Bio Facts: Walkingstick, Two-striped
Two-striped Walking Stick
Throughout Florida and around the Gulf Coastal Plain west to Texas
Forested areas with abundant trees and shrubs on which to feed, as well as scrub palmettos. These insects also prefer trees with loose bark to use for shelter.
Anisomorpha buprestoides has a cylindrical body with a long thorax and abdomen. The two yellow-brown stripes run down the length of the body. It has 5 segmented tarsi (feet) on long slender legs, long threadlike antennae, and a tiny head. It has one set of segmented cerci at the tip of the abdomen. It does not have wings. Adults grow to be between 4 and 6 inches long.
In the wild, they feed on leaves of trees and shrubs; in the Zoo, they are fed primarily wax myrtle and sweetgum browse.
The two-striped walking stick is herbivorous, feeding on leaves of trees and shrubs. They are commonly found on brambles.
A mature male walking stick will attach himself to a female even if the female is not yet mature, to ensure finding a mate. The male uses his cerci to hold on to the female. They will remain together until one of them dies. In the fall, females lay their eggs on or in the ground. When the nymphs hatch they are green and do not turn twig-like until maturity. Anisomorpha buprestoides is fairly unique among the insects in that it can regenerate lost legs.
These insects show gradual or incomplete metamorphosis; they slowly get larger through the growing season, and are most likely to be seen in the late summer and fall.
Stick insects show rocking behavior in which the insect makes rhythmic, repetitive side-to-side movements. Functions proposed for this behavior include the enhancement of crypsis (the ability of an organism to avoid observation or detection by other organisms) by means of the resemblance to vegetation moving in the wind. However the repetitive swaying movements may be most important in allowing the insects to discriminate objects from the background by their relative movement, a visual mechanism typical of simpler animals. Rocking movements by these generally sedentary insects may replace flying or running as a source of relative motion of objects in the visual field.
The ability of this species to defend itself with a particularly odiferous secretion was reported as early as 1835. Eisner (1965) reported that the stick insects generally discharged the secretion as a result of certain perceived threats. They can aim up to 11 to 16 in (30 to 40 cm) with accuracy: “Anisomorpha discharges instantly in response to mild traumatic stimulation as, for example, when individual legs are pinched with forceps, or when the body is tapped or persistently prodded . . . Marksmanship is precise: the spray invariably drenches the particular instrument used for stimulation.” Although most discharges required actual physical contact, Eisner (1965) found that the stick insects often would discharge at birds before being contacted by the bird. In trials, Eisner (1965) found the secretion to be an effective defense against ants, beetles, mice and birds; mouse-opossums (Marmosa sp.), however, managed to withstand the spray and consume the stick insect once its reservoir was depleted (after up to five discharges from the larger females). One to two weeks are required to replenish the depleted reservoirs (Eisner 1965). Carlberg (1985) found that rats (Rattus norvegicus (Berkenhout)) initially were repelled, but some individuals managed to overcome the defense in subsequent attacks.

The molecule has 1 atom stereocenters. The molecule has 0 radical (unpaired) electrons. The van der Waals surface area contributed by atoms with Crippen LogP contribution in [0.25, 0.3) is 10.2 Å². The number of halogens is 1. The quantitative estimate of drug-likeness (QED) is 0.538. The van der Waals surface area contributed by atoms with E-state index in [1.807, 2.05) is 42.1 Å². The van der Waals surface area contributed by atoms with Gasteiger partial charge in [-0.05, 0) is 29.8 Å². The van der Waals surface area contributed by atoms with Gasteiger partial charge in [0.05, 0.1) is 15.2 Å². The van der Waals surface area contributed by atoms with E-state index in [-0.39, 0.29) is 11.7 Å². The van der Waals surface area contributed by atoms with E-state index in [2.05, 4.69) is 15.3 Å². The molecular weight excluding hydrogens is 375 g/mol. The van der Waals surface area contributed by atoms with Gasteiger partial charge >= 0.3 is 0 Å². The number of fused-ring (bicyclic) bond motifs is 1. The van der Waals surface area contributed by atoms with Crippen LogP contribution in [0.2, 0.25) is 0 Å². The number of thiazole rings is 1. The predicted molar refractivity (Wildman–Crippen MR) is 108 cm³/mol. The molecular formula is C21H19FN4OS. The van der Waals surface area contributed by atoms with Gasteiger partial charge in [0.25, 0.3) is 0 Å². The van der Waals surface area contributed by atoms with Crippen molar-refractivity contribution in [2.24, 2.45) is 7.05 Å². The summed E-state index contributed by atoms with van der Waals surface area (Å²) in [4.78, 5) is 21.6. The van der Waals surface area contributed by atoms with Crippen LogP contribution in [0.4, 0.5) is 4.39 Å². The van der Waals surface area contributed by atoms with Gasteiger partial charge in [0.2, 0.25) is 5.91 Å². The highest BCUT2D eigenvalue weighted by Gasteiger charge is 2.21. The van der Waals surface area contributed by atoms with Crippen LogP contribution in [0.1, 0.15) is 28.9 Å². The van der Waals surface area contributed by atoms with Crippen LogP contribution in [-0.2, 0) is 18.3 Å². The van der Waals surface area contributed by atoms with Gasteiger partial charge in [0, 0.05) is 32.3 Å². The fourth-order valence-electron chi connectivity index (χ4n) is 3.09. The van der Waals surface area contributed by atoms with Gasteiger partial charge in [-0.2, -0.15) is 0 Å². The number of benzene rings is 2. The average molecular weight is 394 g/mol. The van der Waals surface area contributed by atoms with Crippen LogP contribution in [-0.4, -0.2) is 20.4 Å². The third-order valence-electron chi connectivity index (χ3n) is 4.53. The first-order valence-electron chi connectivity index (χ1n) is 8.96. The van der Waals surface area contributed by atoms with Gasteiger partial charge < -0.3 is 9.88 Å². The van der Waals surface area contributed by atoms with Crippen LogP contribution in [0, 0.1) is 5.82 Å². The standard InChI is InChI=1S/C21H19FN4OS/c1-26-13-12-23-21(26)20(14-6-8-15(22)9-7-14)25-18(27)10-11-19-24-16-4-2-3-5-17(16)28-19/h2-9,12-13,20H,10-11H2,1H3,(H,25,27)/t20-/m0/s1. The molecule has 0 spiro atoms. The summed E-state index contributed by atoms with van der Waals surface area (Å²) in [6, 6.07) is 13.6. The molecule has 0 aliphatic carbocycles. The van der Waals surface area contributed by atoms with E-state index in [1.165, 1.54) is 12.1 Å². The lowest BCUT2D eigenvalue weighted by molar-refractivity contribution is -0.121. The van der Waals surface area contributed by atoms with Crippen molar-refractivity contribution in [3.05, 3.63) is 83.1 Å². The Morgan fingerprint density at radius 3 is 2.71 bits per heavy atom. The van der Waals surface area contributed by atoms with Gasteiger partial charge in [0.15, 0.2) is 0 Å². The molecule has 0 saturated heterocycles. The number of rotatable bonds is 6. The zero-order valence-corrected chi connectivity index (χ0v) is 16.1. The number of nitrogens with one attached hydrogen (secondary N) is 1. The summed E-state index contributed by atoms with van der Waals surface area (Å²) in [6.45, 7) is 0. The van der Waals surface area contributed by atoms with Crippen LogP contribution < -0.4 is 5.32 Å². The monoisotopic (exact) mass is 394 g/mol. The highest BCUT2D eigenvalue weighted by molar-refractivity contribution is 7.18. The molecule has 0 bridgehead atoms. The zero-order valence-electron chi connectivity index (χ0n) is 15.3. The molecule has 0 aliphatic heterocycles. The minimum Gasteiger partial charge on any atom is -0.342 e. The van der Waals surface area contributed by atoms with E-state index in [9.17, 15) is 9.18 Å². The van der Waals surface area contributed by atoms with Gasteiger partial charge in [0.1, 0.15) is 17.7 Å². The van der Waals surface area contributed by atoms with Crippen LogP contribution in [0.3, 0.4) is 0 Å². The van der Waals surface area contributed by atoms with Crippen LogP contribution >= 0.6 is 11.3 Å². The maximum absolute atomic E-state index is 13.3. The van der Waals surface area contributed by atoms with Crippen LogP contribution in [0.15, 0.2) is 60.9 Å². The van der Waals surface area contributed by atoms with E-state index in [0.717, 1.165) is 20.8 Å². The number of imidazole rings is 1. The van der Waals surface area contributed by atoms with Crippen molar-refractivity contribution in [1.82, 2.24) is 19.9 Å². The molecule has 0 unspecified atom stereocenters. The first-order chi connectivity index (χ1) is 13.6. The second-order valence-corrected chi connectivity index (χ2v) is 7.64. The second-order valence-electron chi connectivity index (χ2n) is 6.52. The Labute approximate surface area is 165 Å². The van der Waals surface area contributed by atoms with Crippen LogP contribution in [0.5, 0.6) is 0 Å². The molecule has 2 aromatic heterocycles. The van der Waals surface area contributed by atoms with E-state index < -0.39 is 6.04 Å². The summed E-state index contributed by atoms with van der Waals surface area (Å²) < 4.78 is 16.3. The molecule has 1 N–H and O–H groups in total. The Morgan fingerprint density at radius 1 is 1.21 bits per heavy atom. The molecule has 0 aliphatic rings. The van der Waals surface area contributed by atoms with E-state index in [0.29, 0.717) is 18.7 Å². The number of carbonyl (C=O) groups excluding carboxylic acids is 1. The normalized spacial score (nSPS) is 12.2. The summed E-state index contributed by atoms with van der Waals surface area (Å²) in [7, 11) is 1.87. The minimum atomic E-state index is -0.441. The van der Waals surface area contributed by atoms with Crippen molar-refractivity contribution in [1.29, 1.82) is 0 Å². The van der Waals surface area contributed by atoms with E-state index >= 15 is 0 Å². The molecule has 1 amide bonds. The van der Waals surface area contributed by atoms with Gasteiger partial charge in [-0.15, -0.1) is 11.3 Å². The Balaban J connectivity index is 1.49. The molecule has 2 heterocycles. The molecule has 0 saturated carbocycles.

Phasmatodea, the order name, is derived from the Ancient Greek phasma, meaning an apparition or phantom, and refers to the resemblance of many species to sticks or leaves. Their natural camouflage can make them extremely difficult to spot.
Although Gray (1835) mentioned the defensive secretion of A. buprestoides, the first account of its effect on humans that could be located was by Stewart (1937), who wrote about an incident in Texas: “The victim was observing a pair of Anisomorpha buprestoides . . . with his face within two feet of the insects, when he received the discharge in his left eye. . . The pain in his left eye was immediately excruciating; being reported to be as severe as if it had been caused by molten lead. Quick, thorough drenching with cool water allayed the burning agony to a dull aching pain. The pain eased considerably within the course of a few hours. Upon awakening the next morning the entire cornea was almost a brilliant scarlet in color and the eye was so sensitive to light and pressure for the next forty-eight hours that the patient was incapacitated for work. Vision was impaired for about five days.” Symptoms gradually disappeared and there were no lasting effects. Albert (1947) described a similar but less severe incident.
Recent accounts (Dziedzyc 1992, Hatch et al. 1993, Paysse et al. 2001) report incidents with essentially similar symptoms, the first and most severe involving a dog. In that case, the dog suffered an ulcerated cornea, although the damage could have been self-inflicted after the encounter with the stick insect (Dziedzyc 1992). The recommended treatment includes immediate irrigation of the eye with large amounts of water, followed by administration of over-the-counter analgesics if needed for pain. Medical attention should be sought if more severe symptoms, such as decreased vision or light sensitivity, are present.
Walkingsticks are close relatives to grasshoppers, crickets, palmetto bugs and preying mantids.
Other names applied to these stick insects in general include devil’s riding horse, prairie alligator, stick bug, witch’s horse, devil’s darning needle, scorpion, and the musk mare.
Jacksonville Zoo History:
Two-striped walkingsticks were first acquired by the Jacksonville Zoo and Gardens in 2010 and have successfully bred here.